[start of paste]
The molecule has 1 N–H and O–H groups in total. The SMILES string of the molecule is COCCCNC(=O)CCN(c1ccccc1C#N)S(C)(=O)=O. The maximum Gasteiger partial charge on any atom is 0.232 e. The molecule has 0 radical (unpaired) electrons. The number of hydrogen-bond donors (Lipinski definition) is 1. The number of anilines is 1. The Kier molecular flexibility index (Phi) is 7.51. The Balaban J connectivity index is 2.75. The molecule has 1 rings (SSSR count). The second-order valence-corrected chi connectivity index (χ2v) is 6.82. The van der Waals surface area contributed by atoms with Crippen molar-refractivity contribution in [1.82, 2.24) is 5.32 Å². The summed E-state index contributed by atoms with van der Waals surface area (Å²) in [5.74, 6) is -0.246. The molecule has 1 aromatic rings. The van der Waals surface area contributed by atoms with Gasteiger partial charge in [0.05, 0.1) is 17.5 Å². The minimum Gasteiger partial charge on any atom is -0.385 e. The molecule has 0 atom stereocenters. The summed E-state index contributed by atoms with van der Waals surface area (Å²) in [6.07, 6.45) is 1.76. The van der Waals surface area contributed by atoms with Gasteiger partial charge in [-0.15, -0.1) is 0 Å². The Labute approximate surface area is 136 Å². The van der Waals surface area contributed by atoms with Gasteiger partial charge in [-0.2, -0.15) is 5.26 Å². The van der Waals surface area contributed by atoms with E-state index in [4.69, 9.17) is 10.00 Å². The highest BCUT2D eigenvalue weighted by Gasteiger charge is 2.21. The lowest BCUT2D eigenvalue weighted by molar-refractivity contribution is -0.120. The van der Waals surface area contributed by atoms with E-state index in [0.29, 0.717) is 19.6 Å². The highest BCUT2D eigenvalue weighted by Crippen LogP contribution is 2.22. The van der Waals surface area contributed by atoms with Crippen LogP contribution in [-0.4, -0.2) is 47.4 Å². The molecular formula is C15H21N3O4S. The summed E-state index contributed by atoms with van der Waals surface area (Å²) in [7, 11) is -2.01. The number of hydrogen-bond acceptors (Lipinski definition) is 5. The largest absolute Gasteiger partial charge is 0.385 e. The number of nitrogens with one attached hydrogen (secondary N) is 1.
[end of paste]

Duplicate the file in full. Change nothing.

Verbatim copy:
The molecule has 1 N–H and O–H groups in total. The SMILES string of the molecule is COCCCNC(=O)CCN(c1ccccc1C#N)S(C)(=O)=O. The maximum Gasteiger partial charge on any atom is 0.232 e. The molecule has 0 radical (unpaired) electrons. The number of hydrogen-bond donors (Lipinski definition) is 1. The number of anilines is 1. The Kier molecular flexibility index (Phi) is 7.51. The Balaban J connectivity index is 2.75. The molecule has 1 rings (SSSR count). The second-order valence-corrected chi connectivity index (χ2v) is 6.82. The van der Waals surface area contributed by atoms with Crippen molar-refractivity contribution in [1.82, 2.24) is 5.32 Å². The summed E-state index contributed by atoms with van der Waals surface area (Å²) in [5.74, 6) is -0.246. The molecule has 1 aromatic rings. The van der Waals surface area contributed by atoms with Gasteiger partial charge in [0.05, 0.1) is 17.5 Å². The minimum Gasteiger partial charge on any atom is -0.385 e. The molecule has 0 atom stereocenters. The summed E-state index contributed by atoms with van der Waals surface area (Å²) in [6.07, 6.45) is 1.76. The van der Waals surface area contributed by atoms with Gasteiger partial charge in [-0.15, -0.1) is 0 Å². The Labute approximate surface area is 136 Å². The van der Waals surface area contributed by atoms with Gasteiger partial charge in [-0.2, -0.15) is 5.26 Å². The van der Waals surface area contributed by atoms with E-state index in [4.69, 9.17) is 10.00 Å². The highest BCUT2D eigenvalue weighted by Gasteiger charge is 2.21. The lowest BCUT2D eigenvalue weighted by molar-refractivity contribution is -0.120. The van der Waals surface area contributed by atoms with E-state index in [0.29, 0.717) is 19.6 Å². The highest BCUT2D eigenvalue weighted by Crippen LogP contribution is 2.22. The van der Waals surface area contributed by atoms with Crippen LogP contribution in [-0.4, -0.2) is 47.4 Å². The molecular formula is C15H21N3O4S. The summed E-state index contributed by atoms with van der Waals surface area (Å²) in [7, 11) is -2.01. The number of hydrogen-bond acceptors (Lipinski definition) is 5. The largest absolute Gasteiger partial charge is 0.385 e. The number of nitrogens with one attached hydrogen (secondary N) is 1.